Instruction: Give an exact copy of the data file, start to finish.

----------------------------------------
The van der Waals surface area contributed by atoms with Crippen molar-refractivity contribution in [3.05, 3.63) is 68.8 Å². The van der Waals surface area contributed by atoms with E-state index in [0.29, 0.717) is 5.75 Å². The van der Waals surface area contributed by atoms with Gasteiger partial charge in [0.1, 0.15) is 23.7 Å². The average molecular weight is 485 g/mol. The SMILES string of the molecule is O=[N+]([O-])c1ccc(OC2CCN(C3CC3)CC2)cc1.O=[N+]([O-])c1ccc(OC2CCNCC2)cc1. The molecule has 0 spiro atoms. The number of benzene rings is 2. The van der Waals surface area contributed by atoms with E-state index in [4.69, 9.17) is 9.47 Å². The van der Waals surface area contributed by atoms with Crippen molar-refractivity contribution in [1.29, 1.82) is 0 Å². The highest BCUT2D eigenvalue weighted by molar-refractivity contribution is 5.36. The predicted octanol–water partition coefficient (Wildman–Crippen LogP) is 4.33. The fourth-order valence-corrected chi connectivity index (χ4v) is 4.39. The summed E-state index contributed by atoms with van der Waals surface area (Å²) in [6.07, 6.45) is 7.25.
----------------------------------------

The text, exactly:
The van der Waals surface area contributed by atoms with Crippen molar-refractivity contribution in [3.05, 3.63) is 68.8 Å². The van der Waals surface area contributed by atoms with E-state index in [0.29, 0.717) is 5.75 Å². The van der Waals surface area contributed by atoms with Gasteiger partial charge in [0.1, 0.15) is 23.7 Å². The average molecular weight is 485 g/mol. The SMILES string of the molecule is O=[N+]([O-])c1ccc(OC2CCN(C3CC3)CC2)cc1.O=[N+]([O-])c1ccc(OC2CCNCC2)cc1. The molecule has 0 spiro atoms. The number of benzene rings is 2. The van der Waals surface area contributed by atoms with E-state index in [4.69, 9.17) is 9.47 Å². The van der Waals surface area contributed by atoms with Crippen molar-refractivity contribution in [1.29, 1.82) is 0 Å². The highest BCUT2D eigenvalue weighted by molar-refractivity contribution is 5.36. The predicted octanol–water partition coefficient (Wildman–Crippen LogP) is 4.33. The fourth-order valence-corrected chi connectivity index (χ4v) is 4.39. The summed E-state index contributed by atoms with van der Waals surface area (Å²) in [6.07, 6.45) is 7.25.